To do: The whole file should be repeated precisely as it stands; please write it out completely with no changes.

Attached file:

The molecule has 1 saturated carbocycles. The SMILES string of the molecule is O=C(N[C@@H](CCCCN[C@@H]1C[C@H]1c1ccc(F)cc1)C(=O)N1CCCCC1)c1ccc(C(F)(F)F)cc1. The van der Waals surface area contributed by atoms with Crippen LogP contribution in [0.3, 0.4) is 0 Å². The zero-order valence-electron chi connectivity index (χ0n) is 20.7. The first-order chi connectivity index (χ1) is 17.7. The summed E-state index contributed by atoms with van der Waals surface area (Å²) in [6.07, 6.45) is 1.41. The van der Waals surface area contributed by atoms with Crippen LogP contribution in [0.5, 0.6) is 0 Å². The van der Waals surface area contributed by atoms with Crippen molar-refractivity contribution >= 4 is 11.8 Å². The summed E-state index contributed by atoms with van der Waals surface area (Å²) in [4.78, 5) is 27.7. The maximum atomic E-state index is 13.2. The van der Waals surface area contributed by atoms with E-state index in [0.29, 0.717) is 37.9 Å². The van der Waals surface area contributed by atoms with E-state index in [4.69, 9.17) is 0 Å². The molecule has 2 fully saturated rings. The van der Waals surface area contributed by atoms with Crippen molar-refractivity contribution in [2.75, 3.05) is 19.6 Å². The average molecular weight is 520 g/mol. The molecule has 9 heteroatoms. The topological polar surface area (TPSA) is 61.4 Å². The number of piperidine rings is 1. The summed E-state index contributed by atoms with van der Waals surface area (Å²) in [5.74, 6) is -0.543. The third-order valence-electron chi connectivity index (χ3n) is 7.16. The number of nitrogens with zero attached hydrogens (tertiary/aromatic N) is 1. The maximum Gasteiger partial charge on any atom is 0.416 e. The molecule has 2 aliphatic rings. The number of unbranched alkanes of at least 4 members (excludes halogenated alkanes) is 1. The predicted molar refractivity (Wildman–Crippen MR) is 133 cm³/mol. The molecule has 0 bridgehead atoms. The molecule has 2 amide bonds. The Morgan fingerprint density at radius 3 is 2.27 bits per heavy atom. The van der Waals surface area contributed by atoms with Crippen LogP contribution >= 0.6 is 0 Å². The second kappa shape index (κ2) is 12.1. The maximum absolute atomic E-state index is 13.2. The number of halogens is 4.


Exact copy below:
The molecule has 1 saturated carbocycles. The SMILES string of the molecule is O=C(N[C@@H](CCCCN[C@@H]1C[C@H]1c1ccc(F)cc1)C(=O)N1CCCCC1)c1ccc(C(F)(F)F)cc1. The van der Waals surface area contributed by atoms with Crippen LogP contribution in [0.3, 0.4) is 0 Å². The zero-order valence-electron chi connectivity index (χ0n) is 20.7. The first-order chi connectivity index (χ1) is 17.7. The summed E-state index contributed by atoms with van der Waals surface area (Å²) in [6.07, 6.45) is 1.41. The van der Waals surface area contributed by atoms with Crippen LogP contribution in [0.5, 0.6) is 0 Å². The van der Waals surface area contributed by atoms with Crippen molar-refractivity contribution >= 4 is 11.8 Å². The summed E-state index contributed by atoms with van der Waals surface area (Å²) in [4.78, 5) is 27.7. The maximum atomic E-state index is 13.2. The van der Waals surface area contributed by atoms with E-state index in [0.29, 0.717) is 37.9 Å². The van der Waals surface area contributed by atoms with E-state index in [4.69, 9.17) is 0 Å². The molecule has 2 fully saturated rings. The van der Waals surface area contributed by atoms with Crippen molar-refractivity contribution in [2.75, 3.05) is 19.6 Å². The average molecular weight is 520 g/mol. The molecule has 9 heteroatoms. The topological polar surface area (TPSA) is 61.4 Å². The number of piperidine rings is 1. The summed E-state index contributed by atoms with van der Waals surface area (Å²) in [5.74, 6) is -0.543. The third-order valence-electron chi connectivity index (χ3n) is 7.16. The number of nitrogens with zero attached hydrogens (tertiary/aromatic N) is 1. The maximum Gasteiger partial charge on any atom is 0.416 e. The molecule has 2 aliphatic rings. The number of unbranched alkanes of at least 4 members (excludes halogenated alkanes) is 1. The predicted molar refractivity (Wildman–Crippen MR) is 133 cm³/mol. The molecule has 0 bridgehead atoms. The molecule has 2 amide bonds. The Morgan fingerprint density at radius 3 is 2.27 bits per heavy atom. The van der Waals surface area contributed by atoms with Crippen LogP contribution >= 0.6 is 0 Å². The second kappa shape index (κ2) is 12.1. The maximum absolute atomic E-state index is 13.2. The number of halogens is 4.